The winter weather in Hanoi makes the skies grey and you feel less inclined to spend your time outdoors. So, I sit at my desk, sip some Vietnamese coffee with its unique aroma (I suspect it comes from they way they roast their beans) and nibble on some cup cakes that a friendly soul has baked for me.
And I reflect on what attracts me so much to Vietnam. The answer is simple, of course. You might as well ask me why I live in Bansko or why I have moved my German base back to Bavaria: it’s the people!
Here people still have values that govern their lives, and traditions – in other words: more culture than most Western (and increasingly also Eastern) nations have left. Ethical values that define what’s good and bad and (derived from that) rules that regulate how people deal with each other. Respect for each other and especially for elderly people are one of the foundations of local society. A situation where, despite the modern times, people actually still care about each other.
Why Hanoi and not Saigon? Because there is a big difference in the mentatility of the Northern and the Southern people. South Vietnam developed rather late through immigrants from the north and has less “tradition”. South Vietnam was also the area that was most exposed to European and Western influences. Yes, the South undoubtedly has a lot of charm and I like it also very much – for a relaxed holiday. The people there are more easy-going, open, “European” but also superficial.
“My” Northern Vietnamese on the other side are more guarded, have a talent for frugality that enables them to achieve something even with low income. They exude a sense of duty and zeal that one would never expect in such a tropical area. They have a pride, hidden behind their Confucian modesty, that says: I am Vietnamese! When you listen to their conversations even if you don’t understand anything (like me) you hear the word “Viet Nam” all the time. They care about their country!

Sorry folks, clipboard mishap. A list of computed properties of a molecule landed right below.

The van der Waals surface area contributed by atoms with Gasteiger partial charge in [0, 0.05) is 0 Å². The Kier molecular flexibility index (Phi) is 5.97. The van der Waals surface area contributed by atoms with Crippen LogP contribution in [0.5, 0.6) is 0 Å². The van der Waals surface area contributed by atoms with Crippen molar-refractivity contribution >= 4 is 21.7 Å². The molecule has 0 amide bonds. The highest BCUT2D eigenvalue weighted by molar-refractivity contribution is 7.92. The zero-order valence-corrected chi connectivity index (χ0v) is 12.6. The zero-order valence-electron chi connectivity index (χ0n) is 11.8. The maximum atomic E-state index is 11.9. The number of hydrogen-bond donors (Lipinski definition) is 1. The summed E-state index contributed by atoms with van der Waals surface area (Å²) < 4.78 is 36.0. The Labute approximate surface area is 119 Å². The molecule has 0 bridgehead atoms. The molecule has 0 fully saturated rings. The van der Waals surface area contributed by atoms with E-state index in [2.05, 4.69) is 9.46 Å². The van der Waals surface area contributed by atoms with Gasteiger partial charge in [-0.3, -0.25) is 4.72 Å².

That’s why my “territory” is the North and not the South! Because of the people. And nowadays also the food.
I remember when, on my first tour of Vietnam, I asked Northern people what they considered the difference between the North and the South, quite a few of them said: “you can’t eat their food. They add sugar to everything”. I laughed at that and thought they were just conceiving this to proof their superiority. After all I had heard that in the South they would use more chillies…well, I understand them now. Especially after my trip to sugar-kingdom Malaysia
A few more differences that meet the eye:
- Northern Vietnamese women NEVER smoke – and I also have not seen them drinking alcohol (in public) – in contrast to the South.
- The traditional clothes for farm workers are brown in the North and black in the South – but black seems to spreading to everywhere nowadays.
- In the North green army-coloured shirts and blouses are still standard and same-coloured tropical helmets for male workers.
I am very happy that I have chosen Hanoi as my autumn domicile. And I have met some wonderful people here that inspire me and encourage me to continue on my anti-materialistic path of happiness…